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Authors: Riccetti, Nicola
Blettner, Maria
Taylor, Katherine
Wehler, Beatrice
Gohrbandt, Bernhard
Nestle, Ursula
Bals, Robert
Stockinger, Marcus
Wehler, Thomas
Singer, Susanne
Eichler, Martin
Title: Quality of life in lung cancer survivors treated with tyrosine-kinase inhibitors (TKI) : results from the multi-centre cross-sectional German study LARIS
Online publication date: 5-Jan-2023
Year of first publication: 2022
Language: english
Abstract: Purpose We aimed at exploring the quality of life (QOL) of lung cancer survivors with proven tyrosine-kinase receptor (RTK) genetic alterations and targeted tyrosine-kinase inhibitors (TKI) therapy, compared to lung cancer survivors with no-RTK alterations and no-TKI therapy. Methods Data were collected in a cross-sectional multi-centre study. Primary lung cancer survivors were asked about their socio-demographic and clinical information, QOL, symptom burden, and distress. QOL and symptom burden were assessed using the European Organization for Research and Treatment of Cancer Quality of Life Questionnaire Core 30 (EORTC QLQ-C30), and distress with the Patient Health Questionnaire-4 (PHQ-4). Demographic and clinical characteristics were reported in absolute and relative frequencies, QOL, and symptom burden using mean scores. Differences in mean scores with relative 95% confidence intervals were used for comparison. Results Three groups of survivors were defined: group A with proven RTK alterations, TKI therapy at any time during therapy, and stage IV lung cancer at diagnosis (n = 49); group B: non-TKI therapy and stage IV lung cancer (n = 121); group C: non-TKI therapy and stage I–III lung cancer (n = 495). Survivors in group A reported lower QOL (mean score difference = -11.7 vs. group B) and symptom burden for dyspnoea (difference = -11.5 vs. group C), and higher symptom burden for appetite loss (difference =  + 11.4 vs. group C), diarrhoea and rash (differences =  + 25.6, + 19.6 and + 13.2, + 13.0, respectively, vs. both groups). Conclusions Our results suggest that the specific side effects of TKI therapy can impair QOL among lung cancer survivors. Therefore, specific focus towards the optimal management of these side effects should be considered.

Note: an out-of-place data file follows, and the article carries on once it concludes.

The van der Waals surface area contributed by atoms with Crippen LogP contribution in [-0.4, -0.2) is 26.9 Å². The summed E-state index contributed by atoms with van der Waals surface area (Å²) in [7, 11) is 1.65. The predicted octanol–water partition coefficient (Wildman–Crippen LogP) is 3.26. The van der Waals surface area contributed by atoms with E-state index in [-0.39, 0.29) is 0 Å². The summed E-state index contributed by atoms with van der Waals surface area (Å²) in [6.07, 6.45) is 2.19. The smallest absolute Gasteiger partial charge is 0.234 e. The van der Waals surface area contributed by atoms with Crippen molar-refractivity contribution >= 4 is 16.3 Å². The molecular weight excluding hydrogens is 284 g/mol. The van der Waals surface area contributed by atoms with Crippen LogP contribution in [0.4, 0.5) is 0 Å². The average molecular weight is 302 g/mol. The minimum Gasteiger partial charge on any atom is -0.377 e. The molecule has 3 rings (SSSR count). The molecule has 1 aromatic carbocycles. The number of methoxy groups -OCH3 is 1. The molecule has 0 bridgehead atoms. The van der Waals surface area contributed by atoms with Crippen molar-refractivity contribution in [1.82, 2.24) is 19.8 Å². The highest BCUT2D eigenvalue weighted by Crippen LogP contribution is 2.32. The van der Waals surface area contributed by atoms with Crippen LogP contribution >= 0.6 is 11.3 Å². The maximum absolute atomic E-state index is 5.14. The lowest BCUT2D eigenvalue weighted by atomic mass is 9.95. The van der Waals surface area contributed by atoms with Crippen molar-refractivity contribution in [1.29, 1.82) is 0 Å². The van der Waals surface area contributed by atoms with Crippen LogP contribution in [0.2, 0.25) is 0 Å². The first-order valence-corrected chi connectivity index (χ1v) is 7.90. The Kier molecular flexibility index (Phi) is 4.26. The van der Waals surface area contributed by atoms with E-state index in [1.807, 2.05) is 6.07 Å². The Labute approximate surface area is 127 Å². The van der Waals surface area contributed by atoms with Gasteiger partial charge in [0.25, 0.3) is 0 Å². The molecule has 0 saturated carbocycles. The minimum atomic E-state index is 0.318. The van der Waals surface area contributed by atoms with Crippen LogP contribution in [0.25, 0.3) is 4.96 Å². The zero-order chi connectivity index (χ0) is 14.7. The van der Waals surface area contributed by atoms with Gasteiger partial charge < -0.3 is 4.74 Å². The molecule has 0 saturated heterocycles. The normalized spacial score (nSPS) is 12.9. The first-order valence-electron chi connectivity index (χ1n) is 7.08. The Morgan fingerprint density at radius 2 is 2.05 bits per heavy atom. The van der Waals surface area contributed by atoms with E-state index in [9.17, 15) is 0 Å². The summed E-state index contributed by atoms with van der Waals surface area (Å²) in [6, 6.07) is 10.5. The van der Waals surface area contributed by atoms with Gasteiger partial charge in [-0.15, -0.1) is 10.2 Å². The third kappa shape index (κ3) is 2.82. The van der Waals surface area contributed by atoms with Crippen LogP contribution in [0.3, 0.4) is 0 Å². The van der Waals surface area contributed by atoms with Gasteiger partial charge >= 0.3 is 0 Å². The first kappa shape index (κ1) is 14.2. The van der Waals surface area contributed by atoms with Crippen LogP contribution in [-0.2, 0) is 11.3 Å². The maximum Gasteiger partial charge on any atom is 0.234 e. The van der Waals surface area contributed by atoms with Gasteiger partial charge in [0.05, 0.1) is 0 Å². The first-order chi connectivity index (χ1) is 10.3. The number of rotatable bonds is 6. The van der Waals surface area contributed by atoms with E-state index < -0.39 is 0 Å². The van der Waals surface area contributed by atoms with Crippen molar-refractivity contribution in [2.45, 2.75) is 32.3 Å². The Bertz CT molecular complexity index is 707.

DDC: 610 Medizin
610 Medical sciences
Institution: Johannes Gutenberg-Universität Mainz
Department: FB 04 Medizin
Place: Mainz
Version: Published version
Publication type: Zeitschriftenaufsatz
License: CC BY
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Journal: Journal of cancer research and clinical oncology
Pages or article number: 1943
Publisher: Springer
Publisher place: Berlin u.a.
Issue date: 2022
ISSN: 1432-1335
Publisher DOI: 10.1007/s00432-022-03975-6
Appears in collections:DFG-491381577-H

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